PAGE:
For storing, lift main crop potatoes when the tops die back and the skin resists gentle pressure. All potatoes should be gathered by mid-October to avoid weather damage.
- Lift on a dry day and allow potatoes to dry on the surface of the soil for two or three hours
- Handle tubers gently, as they bruise easily and this impairs their keeping qualities
- Store in hessian or paper sacks or in boxes in a frost-proof shed. Avoid plastic materials, including plastic-lined paper sacks, as these promote condensation that favours rots
- Early and second early potatoes have a short dormant period and will sprout earlier so keep for a shorter time than main crop cultivars
Potatoes are generally grown from tubers known as 'seed potatoes'. These are sprouted or ‘chitted’ prior to planting, particularly when growing early season cultivars. Chitting or sprouting tubers extends the growing period and leads to earlier tuber formation and higher yields.
- Place tubers on a tray in a single layer with the ‘rose’ end uppermost. This end has the most eyes or buds and sprouts will arise from them. Some suppliers offer 'pre-chitted' seed potatoes
- Keep trays of tubers in a cool, frost-free place with moderate light, such as an unheated room and avoid direct sunlight
- Sprouts form within a few weeks and, after about six weeks, shoots should be 5cm (2in) long and dark coloured. High temperatures and dark conditions encourage unsatisfactory pale, leggy shoots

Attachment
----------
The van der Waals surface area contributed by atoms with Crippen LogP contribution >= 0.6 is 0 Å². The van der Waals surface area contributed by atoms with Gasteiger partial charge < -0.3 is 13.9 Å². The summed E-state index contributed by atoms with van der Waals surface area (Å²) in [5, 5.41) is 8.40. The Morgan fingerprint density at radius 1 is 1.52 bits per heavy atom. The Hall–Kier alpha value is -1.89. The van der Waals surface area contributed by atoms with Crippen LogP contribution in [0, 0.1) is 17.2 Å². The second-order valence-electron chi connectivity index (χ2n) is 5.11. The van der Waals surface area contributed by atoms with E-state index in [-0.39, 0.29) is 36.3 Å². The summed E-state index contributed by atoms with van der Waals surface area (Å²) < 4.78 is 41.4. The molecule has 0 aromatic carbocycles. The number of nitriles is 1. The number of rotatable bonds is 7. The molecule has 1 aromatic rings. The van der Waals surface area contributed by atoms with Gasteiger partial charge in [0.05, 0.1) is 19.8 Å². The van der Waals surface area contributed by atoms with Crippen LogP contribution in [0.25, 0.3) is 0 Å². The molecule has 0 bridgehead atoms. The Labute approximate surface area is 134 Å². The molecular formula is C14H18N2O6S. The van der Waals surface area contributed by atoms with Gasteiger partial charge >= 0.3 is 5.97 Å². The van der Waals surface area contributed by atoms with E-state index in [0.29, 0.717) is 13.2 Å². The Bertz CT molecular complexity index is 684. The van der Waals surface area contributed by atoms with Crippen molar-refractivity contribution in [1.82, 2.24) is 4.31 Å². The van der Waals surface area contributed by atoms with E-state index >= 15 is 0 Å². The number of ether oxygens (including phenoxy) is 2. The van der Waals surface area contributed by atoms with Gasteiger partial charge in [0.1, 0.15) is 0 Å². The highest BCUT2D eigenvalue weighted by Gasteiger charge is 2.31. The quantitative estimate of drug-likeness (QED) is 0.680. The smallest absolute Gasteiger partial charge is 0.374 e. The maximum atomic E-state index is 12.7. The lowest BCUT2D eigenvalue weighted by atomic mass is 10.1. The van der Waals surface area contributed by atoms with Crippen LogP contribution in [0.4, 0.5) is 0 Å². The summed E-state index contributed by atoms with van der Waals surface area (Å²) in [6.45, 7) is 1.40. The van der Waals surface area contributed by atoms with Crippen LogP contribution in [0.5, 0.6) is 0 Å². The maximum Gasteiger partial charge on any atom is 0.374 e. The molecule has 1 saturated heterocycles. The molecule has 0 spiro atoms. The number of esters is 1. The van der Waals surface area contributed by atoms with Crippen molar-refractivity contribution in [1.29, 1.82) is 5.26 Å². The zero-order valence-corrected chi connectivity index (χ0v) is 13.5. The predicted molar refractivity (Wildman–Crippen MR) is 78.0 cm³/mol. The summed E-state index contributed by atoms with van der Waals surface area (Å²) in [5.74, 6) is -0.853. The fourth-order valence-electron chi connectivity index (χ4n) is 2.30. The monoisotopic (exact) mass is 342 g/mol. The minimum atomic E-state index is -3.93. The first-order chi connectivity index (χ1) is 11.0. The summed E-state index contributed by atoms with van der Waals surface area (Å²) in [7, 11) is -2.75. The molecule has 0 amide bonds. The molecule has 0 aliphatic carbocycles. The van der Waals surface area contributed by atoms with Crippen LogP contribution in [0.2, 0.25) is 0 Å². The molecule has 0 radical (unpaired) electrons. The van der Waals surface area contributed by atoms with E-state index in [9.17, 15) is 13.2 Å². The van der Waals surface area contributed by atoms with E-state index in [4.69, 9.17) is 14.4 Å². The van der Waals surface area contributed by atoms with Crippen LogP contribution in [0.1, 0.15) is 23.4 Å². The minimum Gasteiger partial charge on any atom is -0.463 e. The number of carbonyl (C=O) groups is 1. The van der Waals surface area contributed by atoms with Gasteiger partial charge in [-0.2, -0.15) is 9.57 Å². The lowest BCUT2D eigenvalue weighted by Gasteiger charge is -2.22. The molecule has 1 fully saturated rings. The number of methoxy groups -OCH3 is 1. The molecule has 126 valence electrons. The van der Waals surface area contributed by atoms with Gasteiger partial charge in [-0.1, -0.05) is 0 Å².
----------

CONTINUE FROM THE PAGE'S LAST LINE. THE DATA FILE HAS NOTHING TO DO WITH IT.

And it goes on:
- Choose about four strong shoots and rub off the weaker shoots for early potatoes, but there is no need to thin shoots for later crops
- Tubers can chitted from January, but planting should be delayed until March in sheltered and southern areas; or April in less favourable areas. If weather is unsuitable for planting, tubers can be left to chit further – even until May without too much crop loss
For cultivars that are rare or old and seed potatoes are not available, micro-propagation is used to produced microplants that are strong and virus-free. These microplants are grown in the same way as seedlings in containers or outdoors when all danger of frost is past. The subsequent tubers can be eaten and some seed potatoes, saved for future cropping.
Potatoes occasionally produce fruit that resemble small tomatoes, but the skin often does not colour and remains leathery. These fruit are poisonous and the seed is unreliable, less convenient and unsuitable for garden use.
Buy certified seed tubers as they are free of significant diseases, including viruses, and are widely available. Crops grown from home-saved tubers, including supermarket ones, often disappoint due to high disease levels.
The potatoes available are grouped according to their season of lifting;
- Early potatoes produce usable tubers in 100-110 days after planting
- Second earlies in 110-120 days
- Early maincrops after 120-125 days
- Maincrop produce usable tubers after 125-140 days
- Salad potatoes have firm flesh after cooking, as opposed to floury, so they remain whole when used cold in salads
Potatoes may be determinate with compact and bushy habit or indeterminate with a wide-ranging, sprawling habit. The former are better for small gardens and include most modern cultivars. The latter, ‘Cara’ for example, gives good yields and suppresses weeds, so are good for allotments.